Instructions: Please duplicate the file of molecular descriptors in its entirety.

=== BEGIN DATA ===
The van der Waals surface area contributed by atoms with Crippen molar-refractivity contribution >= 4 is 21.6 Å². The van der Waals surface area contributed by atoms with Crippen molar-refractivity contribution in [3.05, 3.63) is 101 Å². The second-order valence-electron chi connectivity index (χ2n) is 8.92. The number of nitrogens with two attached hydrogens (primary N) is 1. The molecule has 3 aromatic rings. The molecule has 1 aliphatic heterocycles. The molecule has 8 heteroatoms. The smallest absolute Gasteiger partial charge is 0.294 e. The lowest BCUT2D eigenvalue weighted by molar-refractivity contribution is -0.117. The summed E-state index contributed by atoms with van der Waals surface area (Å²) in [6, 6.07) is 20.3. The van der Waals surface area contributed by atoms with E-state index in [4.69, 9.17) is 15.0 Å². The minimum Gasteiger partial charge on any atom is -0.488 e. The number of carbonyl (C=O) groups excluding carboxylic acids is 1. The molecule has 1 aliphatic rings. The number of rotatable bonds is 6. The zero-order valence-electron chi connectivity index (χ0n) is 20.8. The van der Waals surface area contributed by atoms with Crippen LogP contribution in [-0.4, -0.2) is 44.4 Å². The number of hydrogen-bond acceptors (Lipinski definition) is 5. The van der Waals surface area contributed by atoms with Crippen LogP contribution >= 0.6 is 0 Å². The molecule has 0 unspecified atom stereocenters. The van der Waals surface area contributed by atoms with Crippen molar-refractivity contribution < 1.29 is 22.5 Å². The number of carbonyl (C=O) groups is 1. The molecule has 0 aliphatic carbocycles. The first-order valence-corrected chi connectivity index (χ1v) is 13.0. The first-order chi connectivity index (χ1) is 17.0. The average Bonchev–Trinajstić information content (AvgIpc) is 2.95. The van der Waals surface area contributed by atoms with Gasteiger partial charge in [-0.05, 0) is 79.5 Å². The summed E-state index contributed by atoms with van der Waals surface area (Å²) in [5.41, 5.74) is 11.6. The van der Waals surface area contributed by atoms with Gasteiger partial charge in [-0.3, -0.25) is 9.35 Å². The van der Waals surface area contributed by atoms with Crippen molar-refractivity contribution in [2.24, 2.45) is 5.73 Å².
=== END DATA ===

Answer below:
The van der Waals surface area contributed by atoms with Crippen molar-refractivity contribution >= 4 is 21.6 Å². The van der Waals surface area contributed by atoms with Crippen molar-refractivity contribution in [3.05, 3.63) is 101 Å². The second-order valence-electron chi connectivity index (χ2n) is 8.92. The number of nitrogens with two attached hydrogens (primary N) is 1. The molecule has 3 aromatic rings. The molecule has 1 aliphatic heterocycles. The molecule has 8 heteroatoms. The smallest absolute Gasteiger partial charge is 0.294 e. The lowest BCUT2D eigenvalue weighted by molar-refractivity contribution is -0.117. The summed E-state index contributed by atoms with van der Waals surface area (Å²) in [6, 6.07) is 20.3. The van der Waals surface area contributed by atoms with E-state index in [4.69, 9.17) is 15.0 Å². The minimum Gasteiger partial charge on any atom is -0.488 e. The number of carbonyl (C=O) groups excluding carboxylic acids is 1. The molecule has 1 aliphatic rings. The number of rotatable bonds is 6. The zero-order valence-electron chi connectivity index (χ0n) is 20.8. The van der Waals surface area contributed by atoms with Crippen LogP contribution in [-0.4, -0.2) is 44.4 Å². The number of hydrogen-bond acceptors (Lipinski definition) is 5. The van der Waals surface area contributed by atoms with Crippen LogP contribution >= 0.6 is 0 Å². The molecule has 0 unspecified atom stereocenters. The van der Waals surface area contributed by atoms with Crippen molar-refractivity contribution < 1.29 is 22.5 Å². The number of carbonyl (C=O) groups is 1. The molecule has 0 aliphatic carbocycles. The first-order valence-corrected chi connectivity index (χ1v) is 13.0. The first-order chi connectivity index (χ1) is 17.0. The average Bonchev–Trinajstić information content (AvgIpc) is 2.95. The van der Waals surface area contributed by atoms with Gasteiger partial charge in [-0.05, 0) is 79.5 Å². The summed E-state index contributed by atoms with van der Waals surface area (Å²) in [5.41, 5.74) is 11.6. The van der Waals surface area contributed by atoms with Gasteiger partial charge in [-0.3, -0.25) is 9.35 Å². The van der Waals surface area contributed by atoms with Crippen molar-refractivity contribution in [2.24, 2.45) is 5.73 Å².